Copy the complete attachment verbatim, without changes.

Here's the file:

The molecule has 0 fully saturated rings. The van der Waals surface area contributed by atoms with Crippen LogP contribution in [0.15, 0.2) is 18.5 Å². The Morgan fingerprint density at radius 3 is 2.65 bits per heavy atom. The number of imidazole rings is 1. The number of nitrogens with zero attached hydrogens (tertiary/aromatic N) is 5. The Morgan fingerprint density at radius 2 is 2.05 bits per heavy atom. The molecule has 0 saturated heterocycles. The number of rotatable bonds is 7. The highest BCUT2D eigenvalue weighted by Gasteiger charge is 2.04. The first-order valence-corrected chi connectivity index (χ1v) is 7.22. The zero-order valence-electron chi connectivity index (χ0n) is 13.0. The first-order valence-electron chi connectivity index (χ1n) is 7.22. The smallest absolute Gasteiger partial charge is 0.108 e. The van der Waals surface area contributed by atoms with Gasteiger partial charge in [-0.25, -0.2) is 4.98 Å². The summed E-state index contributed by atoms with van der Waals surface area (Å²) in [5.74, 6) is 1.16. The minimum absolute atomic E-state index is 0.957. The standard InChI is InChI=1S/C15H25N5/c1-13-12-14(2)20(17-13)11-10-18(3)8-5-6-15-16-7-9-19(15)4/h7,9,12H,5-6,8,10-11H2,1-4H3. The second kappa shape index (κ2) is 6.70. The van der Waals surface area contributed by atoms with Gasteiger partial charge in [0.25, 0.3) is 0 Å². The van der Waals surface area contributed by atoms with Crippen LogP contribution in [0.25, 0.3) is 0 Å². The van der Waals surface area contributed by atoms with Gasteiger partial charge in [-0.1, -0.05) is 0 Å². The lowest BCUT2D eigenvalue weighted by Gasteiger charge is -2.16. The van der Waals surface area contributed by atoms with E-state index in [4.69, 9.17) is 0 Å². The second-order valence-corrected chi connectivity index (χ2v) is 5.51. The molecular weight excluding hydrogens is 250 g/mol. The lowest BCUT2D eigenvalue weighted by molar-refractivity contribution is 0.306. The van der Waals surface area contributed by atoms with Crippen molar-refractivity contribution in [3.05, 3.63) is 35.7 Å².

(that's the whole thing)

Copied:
The molecule has 0 fully saturated rings. The van der Waals surface area contributed by atoms with Crippen LogP contribution in [0.15, 0.2) is 18.5 Å². The Morgan fingerprint density at radius 3 is 2.65 bits per heavy atom. The number of imidazole rings is 1. The number of nitrogens with zero attached hydrogens (tertiary/aromatic N) is 5. The Morgan fingerprint density at radius 2 is 2.05 bits per heavy atom. The molecule has 0 saturated heterocycles. The number of rotatable bonds is 7. The highest BCUT2D eigenvalue weighted by Gasteiger charge is 2.04. The first-order valence-corrected chi connectivity index (χ1v) is 7.22. The zero-order valence-electron chi connectivity index (χ0n) is 13.0. The first-order valence-electron chi connectivity index (χ1n) is 7.22. The smallest absolute Gasteiger partial charge is 0.108 e. The van der Waals surface area contributed by atoms with Gasteiger partial charge in [-0.25, -0.2) is 4.98 Å². The summed E-state index contributed by atoms with van der Waals surface area (Å²) in [5.74, 6) is 1.16. The minimum absolute atomic E-state index is 0.957. The standard InChI is InChI=1S/C15H25N5/c1-13-12-14(2)20(17-13)11-10-18(3)8-5-6-15-16-7-9-19(15)4/h7,9,12H,5-6,8,10-11H2,1-4H3. The second kappa shape index (κ2) is 6.70. The van der Waals surface area contributed by atoms with Gasteiger partial charge in [0.25, 0.3) is 0 Å². The van der Waals surface area contributed by atoms with Crippen LogP contribution in [0.25, 0.3) is 0 Å². The van der Waals surface area contributed by atoms with Gasteiger partial charge in [-0.1, -0.05) is 0 Å². The lowest BCUT2D eigenvalue weighted by Gasteiger charge is -2.16. The van der Waals surface area contributed by atoms with E-state index in [4.69, 9.17) is 0 Å². The second-order valence-corrected chi connectivity index (χ2v) is 5.51. The molecular weight excluding hydrogens is 250 g/mol. The lowest BCUT2D eigenvalue weighted by molar-refractivity contribution is 0.306. The van der Waals surface area contributed by atoms with Crippen molar-refractivity contribution in [3.05, 3.63) is 35.7 Å².